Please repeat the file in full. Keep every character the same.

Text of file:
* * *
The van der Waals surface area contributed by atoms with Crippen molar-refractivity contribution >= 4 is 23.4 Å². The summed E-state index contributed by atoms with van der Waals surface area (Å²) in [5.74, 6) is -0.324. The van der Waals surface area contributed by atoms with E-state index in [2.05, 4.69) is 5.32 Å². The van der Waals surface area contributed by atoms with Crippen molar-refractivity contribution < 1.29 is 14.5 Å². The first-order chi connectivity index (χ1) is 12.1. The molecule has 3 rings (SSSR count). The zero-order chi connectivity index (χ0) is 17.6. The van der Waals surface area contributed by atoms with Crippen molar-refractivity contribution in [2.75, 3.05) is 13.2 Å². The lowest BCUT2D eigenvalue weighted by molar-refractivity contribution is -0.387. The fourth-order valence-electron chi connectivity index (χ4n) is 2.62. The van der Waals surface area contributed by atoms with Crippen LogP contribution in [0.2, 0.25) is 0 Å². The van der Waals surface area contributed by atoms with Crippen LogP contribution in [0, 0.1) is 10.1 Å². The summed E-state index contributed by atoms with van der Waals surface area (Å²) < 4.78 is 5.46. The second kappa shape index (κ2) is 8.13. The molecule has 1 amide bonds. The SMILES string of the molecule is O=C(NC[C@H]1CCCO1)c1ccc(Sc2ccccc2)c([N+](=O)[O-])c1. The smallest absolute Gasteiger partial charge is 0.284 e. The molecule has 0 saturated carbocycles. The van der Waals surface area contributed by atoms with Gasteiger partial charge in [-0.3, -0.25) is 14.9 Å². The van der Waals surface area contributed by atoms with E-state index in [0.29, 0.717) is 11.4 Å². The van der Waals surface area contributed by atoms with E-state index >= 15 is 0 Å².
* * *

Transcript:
The van der Waals surface area contributed by atoms with Crippen molar-refractivity contribution >= 4 is 23.4 Å². The summed E-state index contributed by atoms with van der Waals surface area (Å²) in [5.74, 6) is -0.324. The van der Waals surface area contributed by atoms with E-state index in [2.05, 4.69) is 5.32 Å². The van der Waals surface area contributed by atoms with Crippen molar-refractivity contribution < 1.29 is 14.5 Å². The first-order chi connectivity index (χ1) is 12.1. The molecule has 3 rings (SSSR count). The zero-order chi connectivity index (χ0) is 17.6. The van der Waals surface area contributed by atoms with Crippen molar-refractivity contribution in [2.75, 3.05) is 13.2 Å². The lowest BCUT2D eigenvalue weighted by molar-refractivity contribution is -0.387. The fourth-order valence-electron chi connectivity index (χ4n) is 2.62. The van der Waals surface area contributed by atoms with Crippen LogP contribution in [0.2, 0.25) is 0 Å². The van der Waals surface area contributed by atoms with Crippen LogP contribution in [0, 0.1) is 10.1 Å². The summed E-state index contributed by atoms with van der Waals surface area (Å²) < 4.78 is 5.46. The second kappa shape index (κ2) is 8.13. The molecule has 1 amide bonds. The SMILES string of the molecule is O=C(NC[C@H]1CCCO1)c1ccc(Sc2ccccc2)c([N+](=O)[O-])c1. The smallest absolute Gasteiger partial charge is 0.284 e. The molecule has 0 saturated carbocycles. The van der Waals surface area contributed by atoms with Gasteiger partial charge in [-0.3, -0.25) is 14.9 Å². The van der Waals surface area contributed by atoms with E-state index in [0.29, 0.717) is 11.4 Å². The van der Waals surface area contributed by atoms with E-state index >= 15 is 0 Å².